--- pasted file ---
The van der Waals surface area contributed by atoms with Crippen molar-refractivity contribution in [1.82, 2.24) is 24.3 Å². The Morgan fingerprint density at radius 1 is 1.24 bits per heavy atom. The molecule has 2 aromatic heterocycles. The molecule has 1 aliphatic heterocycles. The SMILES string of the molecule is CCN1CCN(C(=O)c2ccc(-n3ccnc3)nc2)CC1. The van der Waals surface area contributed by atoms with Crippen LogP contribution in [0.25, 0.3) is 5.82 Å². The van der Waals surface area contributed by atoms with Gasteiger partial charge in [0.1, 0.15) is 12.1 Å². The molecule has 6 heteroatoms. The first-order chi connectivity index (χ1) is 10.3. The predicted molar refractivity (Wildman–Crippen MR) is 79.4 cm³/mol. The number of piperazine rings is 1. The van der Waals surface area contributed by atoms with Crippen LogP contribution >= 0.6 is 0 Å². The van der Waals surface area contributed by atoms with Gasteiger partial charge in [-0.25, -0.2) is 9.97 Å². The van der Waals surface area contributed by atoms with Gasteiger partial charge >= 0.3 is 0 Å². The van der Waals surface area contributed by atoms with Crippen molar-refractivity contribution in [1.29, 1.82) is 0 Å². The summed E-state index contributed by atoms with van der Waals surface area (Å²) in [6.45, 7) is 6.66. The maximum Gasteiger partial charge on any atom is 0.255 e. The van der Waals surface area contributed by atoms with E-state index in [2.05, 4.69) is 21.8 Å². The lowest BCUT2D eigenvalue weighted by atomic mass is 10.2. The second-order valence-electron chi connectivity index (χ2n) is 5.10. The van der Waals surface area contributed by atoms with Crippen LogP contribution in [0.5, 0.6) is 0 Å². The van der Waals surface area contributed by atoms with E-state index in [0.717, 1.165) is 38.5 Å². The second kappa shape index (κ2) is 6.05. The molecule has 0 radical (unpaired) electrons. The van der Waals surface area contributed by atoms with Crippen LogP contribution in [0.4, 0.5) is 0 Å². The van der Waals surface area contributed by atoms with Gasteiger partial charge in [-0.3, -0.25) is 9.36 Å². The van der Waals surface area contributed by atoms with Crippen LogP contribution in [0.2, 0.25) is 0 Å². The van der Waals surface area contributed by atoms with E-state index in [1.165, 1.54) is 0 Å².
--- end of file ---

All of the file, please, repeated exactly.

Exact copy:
The van der Waals surface area contributed by atoms with Crippen molar-refractivity contribution in [1.82, 2.24) is 24.3 Å². The Morgan fingerprint density at radius 1 is 1.24 bits per heavy atom. The molecule has 2 aromatic heterocycles. The molecule has 1 aliphatic heterocycles. The SMILES string of the molecule is CCN1CCN(C(=O)c2ccc(-n3ccnc3)nc2)CC1. The van der Waals surface area contributed by atoms with Crippen LogP contribution in [0.25, 0.3) is 5.82 Å². The van der Waals surface area contributed by atoms with Gasteiger partial charge in [0.1, 0.15) is 12.1 Å². The molecule has 6 heteroatoms. The first-order chi connectivity index (χ1) is 10.3. The predicted molar refractivity (Wildman–Crippen MR) is 79.4 cm³/mol. The number of piperazine rings is 1. The van der Waals surface area contributed by atoms with Crippen LogP contribution >= 0.6 is 0 Å². The van der Waals surface area contributed by atoms with Gasteiger partial charge in [-0.25, -0.2) is 9.97 Å². The van der Waals surface area contributed by atoms with Gasteiger partial charge >= 0.3 is 0 Å². The van der Waals surface area contributed by atoms with Crippen molar-refractivity contribution in [1.29, 1.82) is 0 Å². The summed E-state index contributed by atoms with van der Waals surface area (Å²) in [6.45, 7) is 6.66. The maximum Gasteiger partial charge on any atom is 0.255 e. The van der Waals surface area contributed by atoms with E-state index in [2.05, 4.69) is 21.8 Å². The lowest BCUT2D eigenvalue weighted by atomic mass is 10.2. The second-order valence-electron chi connectivity index (χ2n) is 5.10. The van der Waals surface area contributed by atoms with Crippen LogP contribution in [0.5, 0.6) is 0 Å². The van der Waals surface area contributed by atoms with E-state index in [0.717, 1.165) is 38.5 Å². The second kappa shape index (κ2) is 6.05. The molecule has 0 radical (unpaired) electrons. The van der Waals surface area contributed by atoms with Crippen LogP contribution in [0.4, 0.5) is 0 Å². The van der Waals surface area contributed by atoms with Gasteiger partial charge in [-0.3, -0.25) is 9.36 Å². The van der Waals surface area contributed by atoms with Crippen LogP contribution in [0.2, 0.25) is 0 Å². The van der Waals surface area contributed by atoms with E-state index in [1.165, 1.54) is 0 Å².